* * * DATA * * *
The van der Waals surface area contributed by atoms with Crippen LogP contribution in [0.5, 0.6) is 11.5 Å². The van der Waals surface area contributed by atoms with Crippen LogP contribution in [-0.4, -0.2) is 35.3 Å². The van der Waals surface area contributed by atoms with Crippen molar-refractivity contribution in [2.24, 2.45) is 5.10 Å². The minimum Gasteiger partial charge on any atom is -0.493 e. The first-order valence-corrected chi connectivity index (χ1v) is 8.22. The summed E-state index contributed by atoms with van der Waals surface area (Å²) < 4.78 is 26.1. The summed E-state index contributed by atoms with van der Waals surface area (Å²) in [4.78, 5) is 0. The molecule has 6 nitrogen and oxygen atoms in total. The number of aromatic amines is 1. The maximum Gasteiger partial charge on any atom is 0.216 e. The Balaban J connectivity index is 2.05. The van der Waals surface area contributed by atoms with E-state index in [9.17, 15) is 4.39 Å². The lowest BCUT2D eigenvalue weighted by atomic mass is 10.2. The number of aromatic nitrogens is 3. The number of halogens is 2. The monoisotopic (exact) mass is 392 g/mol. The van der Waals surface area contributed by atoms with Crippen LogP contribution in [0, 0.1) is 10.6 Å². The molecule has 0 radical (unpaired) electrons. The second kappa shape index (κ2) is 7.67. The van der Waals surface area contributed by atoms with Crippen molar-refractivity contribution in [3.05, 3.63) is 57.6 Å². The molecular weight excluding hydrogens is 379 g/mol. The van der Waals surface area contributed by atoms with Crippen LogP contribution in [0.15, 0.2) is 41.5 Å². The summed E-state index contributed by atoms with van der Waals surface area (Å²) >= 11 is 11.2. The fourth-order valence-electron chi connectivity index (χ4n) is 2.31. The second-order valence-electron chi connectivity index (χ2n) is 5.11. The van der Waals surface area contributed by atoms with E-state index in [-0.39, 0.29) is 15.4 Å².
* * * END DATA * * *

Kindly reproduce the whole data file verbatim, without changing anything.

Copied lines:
The van der Waals surface area contributed by atoms with Crippen LogP contribution in [0.5, 0.6) is 11.5 Å². The van der Waals surface area contributed by atoms with Crippen LogP contribution in [-0.4, -0.2) is 35.3 Å². The van der Waals surface area contributed by atoms with Crippen molar-refractivity contribution in [2.24, 2.45) is 5.10 Å². The minimum Gasteiger partial charge on any atom is -0.493 e. The first-order valence-corrected chi connectivity index (χ1v) is 8.22. The summed E-state index contributed by atoms with van der Waals surface area (Å²) < 4.78 is 26.1. The summed E-state index contributed by atoms with van der Waals surface area (Å²) in [4.78, 5) is 0. The molecule has 6 nitrogen and oxygen atoms in total. The number of aromatic amines is 1. The maximum Gasteiger partial charge on any atom is 0.216 e. The Balaban J connectivity index is 2.05. The van der Waals surface area contributed by atoms with E-state index in [9.17, 15) is 4.39 Å². The lowest BCUT2D eigenvalue weighted by atomic mass is 10.2. The number of aromatic nitrogens is 3. The number of halogens is 2. The monoisotopic (exact) mass is 392 g/mol. The van der Waals surface area contributed by atoms with Crippen LogP contribution in [0, 0.1) is 10.6 Å². The molecule has 0 radical (unpaired) electrons. The second kappa shape index (κ2) is 7.67. The van der Waals surface area contributed by atoms with Crippen molar-refractivity contribution in [3.05, 3.63) is 57.6 Å². The molecular weight excluding hydrogens is 379 g/mol. The van der Waals surface area contributed by atoms with Crippen LogP contribution in [0.15, 0.2) is 41.5 Å². The summed E-state index contributed by atoms with van der Waals surface area (Å²) >= 11 is 11.2. The fourth-order valence-electron chi connectivity index (χ4n) is 2.31. The second-order valence-electron chi connectivity index (χ2n) is 5.11. The van der Waals surface area contributed by atoms with E-state index in [-0.39, 0.29) is 15.4 Å².